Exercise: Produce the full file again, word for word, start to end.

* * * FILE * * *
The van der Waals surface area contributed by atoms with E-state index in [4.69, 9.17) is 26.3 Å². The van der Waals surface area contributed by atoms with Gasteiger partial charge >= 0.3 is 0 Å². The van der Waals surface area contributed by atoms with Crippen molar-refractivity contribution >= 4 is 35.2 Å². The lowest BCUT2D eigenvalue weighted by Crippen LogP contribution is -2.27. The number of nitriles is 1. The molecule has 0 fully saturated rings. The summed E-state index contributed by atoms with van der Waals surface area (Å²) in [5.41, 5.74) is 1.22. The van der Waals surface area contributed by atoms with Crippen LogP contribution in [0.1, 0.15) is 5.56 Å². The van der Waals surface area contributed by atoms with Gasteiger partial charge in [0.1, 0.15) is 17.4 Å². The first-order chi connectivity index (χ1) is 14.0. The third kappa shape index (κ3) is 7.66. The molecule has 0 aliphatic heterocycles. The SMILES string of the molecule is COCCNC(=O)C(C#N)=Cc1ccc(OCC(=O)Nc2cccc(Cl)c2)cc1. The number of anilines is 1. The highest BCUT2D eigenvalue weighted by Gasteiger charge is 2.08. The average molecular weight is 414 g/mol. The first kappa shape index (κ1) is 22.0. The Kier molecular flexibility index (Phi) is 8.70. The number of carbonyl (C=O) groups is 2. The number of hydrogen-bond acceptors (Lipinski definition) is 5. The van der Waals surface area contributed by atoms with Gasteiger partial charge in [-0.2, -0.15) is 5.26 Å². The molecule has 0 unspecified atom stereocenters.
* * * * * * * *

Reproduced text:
The van der Waals surface area contributed by atoms with E-state index in [4.69, 9.17) is 26.3 Å². The van der Waals surface area contributed by atoms with Gasteiger partial charge >= 0.3 is 0 Å². The van der Waals surface area contributed by atoms with Crippen molar-refractivity contribution >= 4 is 35.2 Å². The lowest BCUT2D eigenvalue weighted by Crippen LogP contribution is -2.27. The number of nitriles is 1. The molecule has 0 fully saturated rings. The summed E-state index contributed by atoms with van der Waals surface area (Å²) in [5.41, 5.74) is 1.22. The van der Waals surface area contributed by atoms with Crippen LogP contribution in [0.1, 0.15) is 5.56 Å². The van der Waals surface area contributed by atoms with Gasteiger partial charge in [0.1, 0.15) is 17.4 Å². The first-order chi connectivity index (χ1) is 14.0. The third kappa shape index (κ3) is 7.66. The molecule has 0 aliphatic heterocycles. The SMILES string of the molecule is COCCNC(=O)C(C#N)=Cc1ccc(OCC(=O)Nc2cccc(Cl)c2)cc1. The number of anilines is 1. The highest BCUT2D eigenvalue weighted by Gasteiger charge is 2.08. The average molecular weight is 414 g/mol. The first kappa shape index (κ1) is 22.0. The Kier molecular flexibility index (Phi) is 8.70. The number of carbonyl (C=O) groups is 2. The number of hydrogen-bond acceptors (Lipinski definition) is 5. The van der Waals surface area contributed by atoms with Gasteiger partial charge in [-0.2, -0.15) is 5.26 Å². The molecule has 0 unspecified atom stereocenters.